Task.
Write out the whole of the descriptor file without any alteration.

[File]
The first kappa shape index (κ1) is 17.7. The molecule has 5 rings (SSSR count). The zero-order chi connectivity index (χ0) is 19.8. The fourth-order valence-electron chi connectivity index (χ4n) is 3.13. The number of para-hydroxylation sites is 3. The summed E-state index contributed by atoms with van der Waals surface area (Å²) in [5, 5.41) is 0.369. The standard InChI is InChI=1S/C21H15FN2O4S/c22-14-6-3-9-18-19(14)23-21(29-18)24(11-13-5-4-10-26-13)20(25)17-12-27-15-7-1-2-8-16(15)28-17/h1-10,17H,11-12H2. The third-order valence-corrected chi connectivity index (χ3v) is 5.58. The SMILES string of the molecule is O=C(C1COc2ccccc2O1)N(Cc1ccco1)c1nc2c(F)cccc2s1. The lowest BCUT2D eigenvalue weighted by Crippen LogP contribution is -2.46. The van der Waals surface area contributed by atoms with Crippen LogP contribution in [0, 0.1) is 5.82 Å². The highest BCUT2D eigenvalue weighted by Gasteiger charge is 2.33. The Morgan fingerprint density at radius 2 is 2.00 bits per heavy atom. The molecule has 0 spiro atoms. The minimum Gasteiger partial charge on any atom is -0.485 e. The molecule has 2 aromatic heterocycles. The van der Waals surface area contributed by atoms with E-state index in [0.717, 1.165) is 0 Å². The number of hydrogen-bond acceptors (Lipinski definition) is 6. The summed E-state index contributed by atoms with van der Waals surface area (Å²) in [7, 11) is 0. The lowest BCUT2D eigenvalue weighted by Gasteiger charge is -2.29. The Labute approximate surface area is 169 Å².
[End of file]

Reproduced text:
The first kappa shape index (κ1) is 17.7. The molecule has 5 rings (SSSR count). The zero-order chi connectivity index (χ0) is 19.8. The fourth-order valence-electron chi connectivity index (χ4n) is 3.13. The number of para-hydroxylation sites is 3. The summed E-state index contributed by atoms with van der Waals surface area (Å²) in [5, 5.41) is 0.369. The standard InChI is InChI=1S/C21H15FN2O4S/c22-14-6-3-9-18-19(14)23-21(29-18)24(11-13-5-4-10-26-13)20(25)17-12-27-15-7-1-2-8-16(15)28-17/h1-10,17H,11-12H2. The third-order valence-corrected chi connectivity index (χ3v) is 5.58. The SMILES string of the molecule is O=C(C1COc2ccccc2O1)N(Cc1ccco1)c1nc2c(F)cccc2s1. The lowest BCUT2D eigenvalue weighted by Crippen LogP contribution is -2.46. The van der Waals surface area contributed by atoms with Crippen LogP contribution in [0, 0.1) is 5.82 Å². The highest BCUT2D eigenvalue weighted by Gasteiger charge is 2.33. The Morgan fingerprint density at radius 2 is 2.00 bits per heavy atom. The molecule has 0 spiro atoms. The minimum Gasteiger partial charge on any atom is -0.485 e. The molecule has 2 aromatic heterocycles. The van der Waals surface area contributed by atoms with E-state index in [0.717, 1.165) is 0 Å². The number of hydrogen-bond acceptors (Lipinski definition) is 6. The summed E-state index contributed by atoms with van der Waals surface area (Å²) in [7, 11) is 0. The lowest BCUT2D eigenvalue weighted by Gasteiger charge is -2.29. The Labute approximate surface area is 169 Å².